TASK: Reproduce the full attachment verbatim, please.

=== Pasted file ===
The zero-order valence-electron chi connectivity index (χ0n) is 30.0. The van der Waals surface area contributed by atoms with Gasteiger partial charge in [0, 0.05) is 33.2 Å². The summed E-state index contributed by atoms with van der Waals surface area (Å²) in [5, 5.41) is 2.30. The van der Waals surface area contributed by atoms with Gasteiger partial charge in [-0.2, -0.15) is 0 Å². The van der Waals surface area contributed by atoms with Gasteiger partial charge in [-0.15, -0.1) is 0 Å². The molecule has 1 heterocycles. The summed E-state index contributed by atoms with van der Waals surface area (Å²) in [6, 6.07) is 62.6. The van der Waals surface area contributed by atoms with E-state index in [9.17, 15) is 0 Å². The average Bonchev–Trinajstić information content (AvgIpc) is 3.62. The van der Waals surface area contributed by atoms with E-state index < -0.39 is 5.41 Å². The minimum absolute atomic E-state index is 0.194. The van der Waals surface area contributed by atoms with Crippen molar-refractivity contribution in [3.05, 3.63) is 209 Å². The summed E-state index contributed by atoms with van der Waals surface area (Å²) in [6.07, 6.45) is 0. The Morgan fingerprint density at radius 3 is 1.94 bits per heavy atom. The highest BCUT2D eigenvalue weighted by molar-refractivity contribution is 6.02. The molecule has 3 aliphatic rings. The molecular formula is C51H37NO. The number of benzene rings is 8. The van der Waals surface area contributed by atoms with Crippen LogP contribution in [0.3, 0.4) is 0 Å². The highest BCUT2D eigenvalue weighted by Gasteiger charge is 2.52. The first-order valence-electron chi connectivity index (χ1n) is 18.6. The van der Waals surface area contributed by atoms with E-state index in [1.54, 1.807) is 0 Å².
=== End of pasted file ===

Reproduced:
The zero-order valence-electron chi connectivity index (χ0n) is 30.0. The van der Waals surface area contributed by atoms with Gasteiger partial charge in [0, 0.05) is 33.2 Å². The summed E-state index contributed by atoms with van der Waals surface area (Å²) in [5, 5.41) is 2.30. The van der Waals surface area contributed by atoms with Gasteiger partial charge in [-0.2, -0.15) is 0 Å². The van der Waals surface area contributed by atoms with Gasteiger partial charge in [-0.15, -0.1) is 0 Å². The molecule has 1 heterocycles. The summed E-state index contributed by atoms with van der Waals surface area (Å²) in [6, 6.07) is 62.6. The van der Waals surface area contributed by atoms with E-state index in [9.17, 15) is 0 Å². The average Bonchev–Trinajstić information content (AvgIpc) is 3.62. The van der Waals surface area contributed by atoms with E-state index < -0.39 is 5.41 Å². The minimum absolute atomic E-state index is 0.194. The van der Waals surface area contributed by atoms with Crippen molar-refractivity contribution in [3.05, 3.63) is 209 Å². The summed E-state index contributed by atoms with van der Waals surface area (Å²) in [6.07, 6.45) is 0. The Morgan fingerprint density at radius 3 is 1.94 bits per heavy atom. The highest BCUT2D eigenvalue weighted by molar-refractivity contribution is 6.02. The molecule has 3 aliphatic rings. The molecular formula is C51H37NO. The number of benzene rings is 8. The van der Waals surface area contributed by atoms with Crippen LogP contribution in [0.3, 0.4) is 0 Å². The highest BCUT2D eigenvalue weighted by Gasteiger charge is 2.52. The first-order valence-electron chi connectivity index (χ1n) is 18.6. The van der Waals surface area contributed by atoms with E-state index in [1.54, 1.807) is 0 Å².